SECI Postpones Deadline of Solar Power Bidders to October 12


To win SECI’s tender, a successful solar power bidder will have to set up a domestic manufacturing unit of 600 MW besides quoting the lowest price

The Solar Energy Corporation of India (SECI) has extended the deadline for submission of bids by solar power developers to generate 10,000 MW of solar power to October 12. This is the third time that the state-run body has made such an extension following the need for suitable bidders.

The tender was postponed because of requests by bidders seeking additional time to secure partnerships with local manufacturers and to complete ongoing negotiations to source modules at better prices.

Largest global tender

SECI had earlier issued the largest global solar tender having 5 packages of 2000 MW each. The aim was to support ‘Make in India’ initiative and to cut down on solar power tariffs. To win the contracts, a bidder must quote the lowest rate of selling electricity in the auction. An additional requirement of establishing a local manufacturing capacity of 600 MW each for every package won was also set.

Solar power in India

Solar power developers in India mostly import solar modules and equipment from China as they come at comparatively cheaper rates. Local manufacturers constitute around 10 per cent of the market. In 2017, the solar power tariff stood at Rs. 2.44 per unit which was the lowest till date. Although the country has a 100GW solar power target by 2022, the developers’ preference of Chinese manufacturers over the local ones has added to the concerns.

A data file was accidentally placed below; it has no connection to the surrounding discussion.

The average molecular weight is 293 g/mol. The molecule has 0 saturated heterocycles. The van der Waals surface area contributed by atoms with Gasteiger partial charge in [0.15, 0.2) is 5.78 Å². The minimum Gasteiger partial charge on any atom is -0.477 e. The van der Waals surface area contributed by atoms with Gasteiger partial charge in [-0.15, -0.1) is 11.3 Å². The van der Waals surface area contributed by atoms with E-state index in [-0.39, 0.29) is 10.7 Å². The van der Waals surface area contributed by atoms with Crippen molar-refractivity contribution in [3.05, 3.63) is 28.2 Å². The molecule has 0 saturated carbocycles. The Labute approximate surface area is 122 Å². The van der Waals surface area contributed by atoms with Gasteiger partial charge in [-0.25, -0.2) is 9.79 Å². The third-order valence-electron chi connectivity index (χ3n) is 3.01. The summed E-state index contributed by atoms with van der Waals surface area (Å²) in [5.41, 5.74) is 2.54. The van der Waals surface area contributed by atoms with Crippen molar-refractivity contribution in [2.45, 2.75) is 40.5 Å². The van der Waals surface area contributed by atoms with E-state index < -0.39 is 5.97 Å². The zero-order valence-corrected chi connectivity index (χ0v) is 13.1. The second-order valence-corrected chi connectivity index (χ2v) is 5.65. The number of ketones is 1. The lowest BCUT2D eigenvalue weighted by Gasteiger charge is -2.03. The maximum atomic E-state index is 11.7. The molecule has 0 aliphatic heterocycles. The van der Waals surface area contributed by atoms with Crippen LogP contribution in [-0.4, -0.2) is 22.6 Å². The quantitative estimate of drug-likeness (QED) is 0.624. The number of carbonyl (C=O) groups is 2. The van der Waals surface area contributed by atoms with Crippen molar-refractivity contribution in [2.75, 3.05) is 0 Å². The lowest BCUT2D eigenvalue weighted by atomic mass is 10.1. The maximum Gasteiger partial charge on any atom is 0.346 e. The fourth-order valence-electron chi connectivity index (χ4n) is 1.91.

India had recently increased the tariffs on the imports of solar cells and modules from China and Malaysia. The ministry of new and renewable energy has also been discussing to impose solar power tariffs at Rs. 2.5 and Rs. 2.68 per unit for developers using domestic and imported solar cells and modules, respectively.

However, the government has released manufacturing-linked solar scheme to boost the solar business in India, which currently stands at the third rank after the US and China. The scheme provides assured power purchase agreements (PPA).


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